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Transmutation Of Rays - Calorescence

( Originally Published 1905 )

Eminent experimenters were long occupied in demonstrating the substantial identity of light and radiant heat, and we have now the means of offering a new and striking proof of this identity. A concave mirror produces, beyond the object which it reflects, an inverted and magnified image of the object. Withdrawing, for example, our iodine solution, an intensely luminous inverted image of the carbon points of the electric light is formed at the focus of the mirror employed in the foregoing experiments. When the solution is interposed, and the light is cut away, what becomes of this image? It disappears from sight; but an invisible thermograph remains, and it is only the peculiar constitution of our eyes that disqualifies us from seeing the picture formed by the calorific rays. Falling on white paper, the image chars itself out: falling on black paper, two holes are pierced in it, corresponding to the images of the two coke points : but falling on a thin plate of carbon in vacuo, or upon a thin sheet of platinized platinum, either in vacuo or in air, radiant heat is converted into light, and the image stamps itself in vivid incandescence upon both the carbon and the metal. Results similar to those obtained with the electric light have also been obtained with the invisible rays of the lime-light and of the sun.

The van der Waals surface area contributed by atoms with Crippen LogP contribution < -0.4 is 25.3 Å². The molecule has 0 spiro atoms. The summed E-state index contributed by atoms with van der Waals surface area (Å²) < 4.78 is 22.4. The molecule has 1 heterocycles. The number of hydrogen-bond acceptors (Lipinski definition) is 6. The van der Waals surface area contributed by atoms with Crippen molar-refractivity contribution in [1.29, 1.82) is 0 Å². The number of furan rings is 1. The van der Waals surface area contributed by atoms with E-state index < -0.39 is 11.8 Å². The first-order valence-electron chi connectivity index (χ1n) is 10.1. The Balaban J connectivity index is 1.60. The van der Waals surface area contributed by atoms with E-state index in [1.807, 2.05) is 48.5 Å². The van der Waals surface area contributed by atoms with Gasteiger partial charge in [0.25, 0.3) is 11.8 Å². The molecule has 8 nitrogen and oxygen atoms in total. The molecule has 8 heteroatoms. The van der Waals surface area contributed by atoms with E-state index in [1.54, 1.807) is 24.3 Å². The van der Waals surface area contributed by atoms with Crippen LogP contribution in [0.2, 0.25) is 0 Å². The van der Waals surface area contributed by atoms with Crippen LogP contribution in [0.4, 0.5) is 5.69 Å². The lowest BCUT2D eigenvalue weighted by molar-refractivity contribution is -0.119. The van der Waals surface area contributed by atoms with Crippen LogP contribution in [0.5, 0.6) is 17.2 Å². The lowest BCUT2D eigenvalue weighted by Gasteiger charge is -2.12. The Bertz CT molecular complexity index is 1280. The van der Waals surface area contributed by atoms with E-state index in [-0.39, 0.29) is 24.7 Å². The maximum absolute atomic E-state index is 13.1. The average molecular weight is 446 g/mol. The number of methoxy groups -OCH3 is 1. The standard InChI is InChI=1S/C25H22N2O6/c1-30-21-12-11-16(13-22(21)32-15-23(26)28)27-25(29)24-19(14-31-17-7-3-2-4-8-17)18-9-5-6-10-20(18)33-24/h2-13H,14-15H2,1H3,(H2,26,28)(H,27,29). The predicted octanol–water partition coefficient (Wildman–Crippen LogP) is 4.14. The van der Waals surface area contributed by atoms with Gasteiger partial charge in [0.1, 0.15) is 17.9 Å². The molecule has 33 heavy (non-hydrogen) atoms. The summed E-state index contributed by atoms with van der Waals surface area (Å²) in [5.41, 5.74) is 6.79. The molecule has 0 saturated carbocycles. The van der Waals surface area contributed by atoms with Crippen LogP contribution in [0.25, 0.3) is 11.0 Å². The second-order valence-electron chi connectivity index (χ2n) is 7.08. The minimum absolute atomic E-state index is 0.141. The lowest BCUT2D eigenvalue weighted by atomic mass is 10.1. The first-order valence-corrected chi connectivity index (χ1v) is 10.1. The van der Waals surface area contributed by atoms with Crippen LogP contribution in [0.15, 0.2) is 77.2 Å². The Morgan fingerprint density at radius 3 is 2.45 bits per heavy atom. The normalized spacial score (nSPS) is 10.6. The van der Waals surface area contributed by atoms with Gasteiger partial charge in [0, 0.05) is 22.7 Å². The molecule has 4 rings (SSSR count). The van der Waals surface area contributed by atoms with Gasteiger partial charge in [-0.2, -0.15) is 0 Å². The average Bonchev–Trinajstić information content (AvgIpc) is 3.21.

Before a Cambridge audience it is hardly necessary to refer to the excellent researches of Professor Stokes at the opposite end of the spectrum. The above results constitute a kind of complement to his discoveries. Professor Stokes named the phenomena which he has discovered and investigated Fluorescence; for the new phenomena here described I have proposed the term Calorescence. He, by the interposition of a proper medium, so lowered the refrangibility of the ultra-violet rays of the spectrum as to render them visible. Here, by the interposition of the platinum foil, the refrangibility of the ultra-red rays is so exalted as to render them visible. Looking through a prism at the incandescent image of the carbon points, the light of the image is decomposed, and a complete spectrum is obtained. The invisible rays of the electric light, remolded by the atoms of the platinum, shine thus visibly forth; ultra-red rays being converted into red, orange, yellow, green, blue, indigo, violet, and ultra-violet ones. Could we, moreover, raise the original source of rays to a sufficiently high temperature, we might not only obtain from the dark rays of such a source a single incandescent image, but from the dark rays of this image we might obtain a second one, from the dark rays of the second a third, and so ona series of complete images and spectra being thus extracted from the invisible emission of the primitive source.

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